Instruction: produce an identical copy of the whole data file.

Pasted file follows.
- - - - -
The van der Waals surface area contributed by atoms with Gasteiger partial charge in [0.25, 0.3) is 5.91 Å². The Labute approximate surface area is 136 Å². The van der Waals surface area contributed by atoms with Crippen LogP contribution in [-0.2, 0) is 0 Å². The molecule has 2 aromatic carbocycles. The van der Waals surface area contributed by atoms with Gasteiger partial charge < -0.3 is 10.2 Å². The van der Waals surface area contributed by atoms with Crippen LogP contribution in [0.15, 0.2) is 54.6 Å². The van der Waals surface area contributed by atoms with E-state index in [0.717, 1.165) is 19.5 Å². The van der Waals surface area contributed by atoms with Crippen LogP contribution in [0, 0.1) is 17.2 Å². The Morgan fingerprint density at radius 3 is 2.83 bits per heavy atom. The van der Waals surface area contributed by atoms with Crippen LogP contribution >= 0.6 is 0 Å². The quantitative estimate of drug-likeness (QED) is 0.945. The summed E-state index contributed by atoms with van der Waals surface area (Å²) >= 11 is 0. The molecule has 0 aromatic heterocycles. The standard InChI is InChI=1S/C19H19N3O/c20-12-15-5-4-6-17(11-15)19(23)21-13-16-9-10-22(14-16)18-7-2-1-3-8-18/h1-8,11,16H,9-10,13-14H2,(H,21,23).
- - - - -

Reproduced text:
The van der Waals surface area contributed by atoms with Gasteiger partial charge in [0.25, 0.3) is 5.91 Å². The Labute approximate surface area is 136 Å². The van der Waals surface area contributed by atoms with Crippen LogP contribution in [-0.2, 0) is 0 Å². The molecule has 2 aromatic carbocycles. The van der Waals surface area contributed by atoms with Gasteiger partial charge < -0.3 is 10.2 Å². The van der Waals surface area contributed by atoms with Crippen LogP contribution in [0.15, 0.2) is 54.6 Å². The van der Waals surface area contributed by atoms with E-state index in [0.717, 1.165) is 19.5 Å². The van der Waals surface area contributed by atoms with Crippen LogP contribution in [0, 0.1) is 17.2 Å². The Morgan fingerprint density at radius 3 is 2.83 bits per heavy atom. The van der Waals surface area contributed by atoms with Crippen LogP contribution >= 0.6 is 0 Å². The quantitative estimate of drug-likeness (QED) is 0.945. The summed E-state index contributed by atoms with van der Waals surface area (Å²) >= 11 is 0. The molecule has 0 aromatic heterocycles. The standard InChI is InChI=1S/C19H19N3O/c20-12-15-5-4-6-17(11-15)19(23)21-13-16-9-10-22(14-16)18-7-2-1-3-8-18/h1-8,11,16H,9-10,13-14H2,(H,21,23).